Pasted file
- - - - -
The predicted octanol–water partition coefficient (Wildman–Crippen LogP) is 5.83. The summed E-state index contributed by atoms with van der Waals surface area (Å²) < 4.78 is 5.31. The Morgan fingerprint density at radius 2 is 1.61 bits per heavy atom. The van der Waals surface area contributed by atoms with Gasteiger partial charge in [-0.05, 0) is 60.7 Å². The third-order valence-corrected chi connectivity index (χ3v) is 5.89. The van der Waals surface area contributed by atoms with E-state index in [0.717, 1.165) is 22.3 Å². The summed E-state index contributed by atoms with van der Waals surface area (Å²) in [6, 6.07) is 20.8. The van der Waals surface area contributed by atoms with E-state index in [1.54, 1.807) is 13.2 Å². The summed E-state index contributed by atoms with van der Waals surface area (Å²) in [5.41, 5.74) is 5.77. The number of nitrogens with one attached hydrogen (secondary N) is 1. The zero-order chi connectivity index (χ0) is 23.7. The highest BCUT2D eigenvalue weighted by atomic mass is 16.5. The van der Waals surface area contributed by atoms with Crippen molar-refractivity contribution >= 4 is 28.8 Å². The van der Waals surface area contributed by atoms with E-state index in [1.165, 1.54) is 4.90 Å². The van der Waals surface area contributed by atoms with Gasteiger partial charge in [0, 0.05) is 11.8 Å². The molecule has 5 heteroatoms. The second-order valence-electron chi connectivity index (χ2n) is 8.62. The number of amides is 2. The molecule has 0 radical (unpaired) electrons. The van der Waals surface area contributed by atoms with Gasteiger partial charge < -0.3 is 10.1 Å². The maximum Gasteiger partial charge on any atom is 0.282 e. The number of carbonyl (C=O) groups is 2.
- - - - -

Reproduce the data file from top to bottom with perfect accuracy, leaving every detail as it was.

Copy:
The predicted octanol–water partition coefficient (Wildman–Crippen LogP) is 5.83. The summed E-state index contributed by atoms with van der Waals surface area (Å²) < 4.78 is 5.31. The Morgan fingerprint density at radius 2 is 1.61 bits per heavy atom. The van der Waals surface area contributed by atoms with Gasteiger partial charge in [-0.05, 0) is 60.7 Å². The third-order valence-corrected chi connectivity index (χ3v) is 5.89. The van der Waals surface area contributed by atoms with E-state index in [0.717, 1.165) is 22.3 Å². The summed E-state index contributed by atoms with van der Waals surface area (Å²) in [6, 6.07) is 20.8. The van der Waals surface area contributed by atoms with E-state index in [1.54, 1.807) is 13.2 Å². The summed E-state index contributed by atoms with van der Waals surface area (Å²) in [5.41, 5.74) is 5.77. The number of nitrogens with one attached hydrogen (secondary N) is 1. The zero-order chi connectivity index (χ0) is 23.7. The highest BCUT2D eigenvalue weighted by atomic mass is 16.5. The van der Waals surface area contributed by atoms with Crippen molar-refractivity contribution >= 4 is 28.8 Å². The van der Waals surface area contributed by atoms with E-state index in [1.165, 1.54) is 4.90 Å². The van der Waals surface area contributed by atoms with Gasteiger partial charge in [0, 0.05) is 11.8 Å². The molecule has 5 heteroatoms. The second-order valence-electron chi connectivity index (χ2n) is 8.62. The number of amides is 2. The molecule has 0 radical (unpaired) electrons. The van der Waals surface area contributed by atoms with Gasteiger partial charge < -0.3 is 10.1 Å². The maximum Gasteiger partial charge on any atom is 0.282 e. The number of carbonyl (C=O) groups is 2.